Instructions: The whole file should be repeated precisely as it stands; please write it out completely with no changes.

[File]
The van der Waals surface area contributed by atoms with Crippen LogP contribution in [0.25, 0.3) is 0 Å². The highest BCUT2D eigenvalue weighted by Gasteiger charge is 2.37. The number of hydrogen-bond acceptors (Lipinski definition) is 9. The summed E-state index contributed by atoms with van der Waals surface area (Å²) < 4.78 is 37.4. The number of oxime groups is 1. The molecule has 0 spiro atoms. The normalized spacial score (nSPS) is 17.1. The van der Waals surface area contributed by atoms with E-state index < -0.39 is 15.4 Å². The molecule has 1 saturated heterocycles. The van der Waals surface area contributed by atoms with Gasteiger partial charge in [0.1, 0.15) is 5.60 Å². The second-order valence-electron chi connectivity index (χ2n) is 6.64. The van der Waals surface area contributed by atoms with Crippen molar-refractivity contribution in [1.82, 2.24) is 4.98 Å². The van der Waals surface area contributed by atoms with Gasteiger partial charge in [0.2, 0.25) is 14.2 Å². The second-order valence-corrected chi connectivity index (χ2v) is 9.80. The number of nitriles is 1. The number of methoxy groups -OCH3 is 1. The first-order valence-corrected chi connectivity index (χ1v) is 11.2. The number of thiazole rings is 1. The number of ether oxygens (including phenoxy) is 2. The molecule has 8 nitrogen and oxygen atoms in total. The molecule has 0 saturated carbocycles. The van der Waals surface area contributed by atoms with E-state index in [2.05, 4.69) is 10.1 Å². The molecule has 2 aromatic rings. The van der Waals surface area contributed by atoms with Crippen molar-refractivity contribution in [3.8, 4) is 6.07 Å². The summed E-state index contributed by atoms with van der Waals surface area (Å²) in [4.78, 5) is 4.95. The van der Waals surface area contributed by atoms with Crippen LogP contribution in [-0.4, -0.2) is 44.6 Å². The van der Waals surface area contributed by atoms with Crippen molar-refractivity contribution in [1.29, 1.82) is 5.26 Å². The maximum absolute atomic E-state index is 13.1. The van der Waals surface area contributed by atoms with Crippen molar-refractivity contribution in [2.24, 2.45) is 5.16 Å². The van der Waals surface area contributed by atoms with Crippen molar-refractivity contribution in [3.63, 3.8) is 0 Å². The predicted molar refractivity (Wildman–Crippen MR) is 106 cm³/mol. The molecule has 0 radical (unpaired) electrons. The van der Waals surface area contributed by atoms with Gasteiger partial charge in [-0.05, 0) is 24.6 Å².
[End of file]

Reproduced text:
The van der Waals surface area contributed by atoms with Crippen LogP contribution in [0.25, 0.3) is 0 Å². The highest BCUT2D eigenvalue weighted by Gasteiger charge is 2.37. The number of hydrogen-bond acceptors (Lipinski definition) is 9. The summed E-state index contributed by atoms with van der Waals surface area (Å²) < 4.78 is 37.4. The number of oxime groups is 1. The molecule has 0 spiro atoms. The normalized spacial score (nSPS) is 17.1. The van der Waals surface area contributed by atoms with E-state index < -0.39 is 15.4 Å². The molecule has 1 saturated heterocycles. The van der Waals surface area contributed by atoms with Gasteiger partial charge in [0.1, 0.15) is 5.60 Å². The second-order valence-electron chi connectivity index (χ2n) is 6.64. The van der Waals surface area contributed by atoms with Crippen molar-refractivity contribution in [1.82, 2.24) is 4.98 Å². The van der Waals surface area contributed by atoms with Gasteiger partial charge in [0.2, 0.25) is 14.2 Å². The second-order valence-corrected chi connectivity index (χ2v) is 9.80. The number of nitriles is 1. The number of methoxy groups -OCH3 is 1. The first-order valence-corrected chi connectivity index (χ1v) is 11.2. The number of thiazole rings is 1. The number of ether oxygens (including phenoxy) is 2. The molecule has 8 nitrogen and oxygen atoms in total. The molecule has 0 saturated carbocycles. The van der Waals surface area contributed by atoms with E-state index in [2.05, 4.69) is 10.1 Å². The molecule has 2 aromatic rings. The van der Waals surface area contributed by atoms with Crippen molar-refractivity contribution in [3.8, 4) is 6.07 Å². The summed E-state index contributed by atoms with van der Waals surface area (Å²) in [4.78, 5) is 4.95. The van der Waals surface area contributed by atoms with Crippen LogP contribution in [-0.4, -0.2) is 44.6 Å². The van der Waals surface area contributed by atoms with Crippen molar-refractivity contribution in [1.29, 1.82) is 5.26 Å². The maximum absolute atomic E-state index is 13.1. The van der Waals surface area contributed by atoms with Crippen molar-refractivity contribution in [2.24, 2.45) is 5.16 Å². The van der Waals surface area contributed by atoms with Crippen molar-refractivity contribution in [3.63, 3.8) is 0 Å². The predicted molar refractivity (Wildman–Crippen MR) is 106 cm³/mol. The molecule has 0 radical (unpaired) electrons. The van der Waals surface area contributed by atoms with Gasteiger partial charge in [-0.05, 0) is 24.6 Å².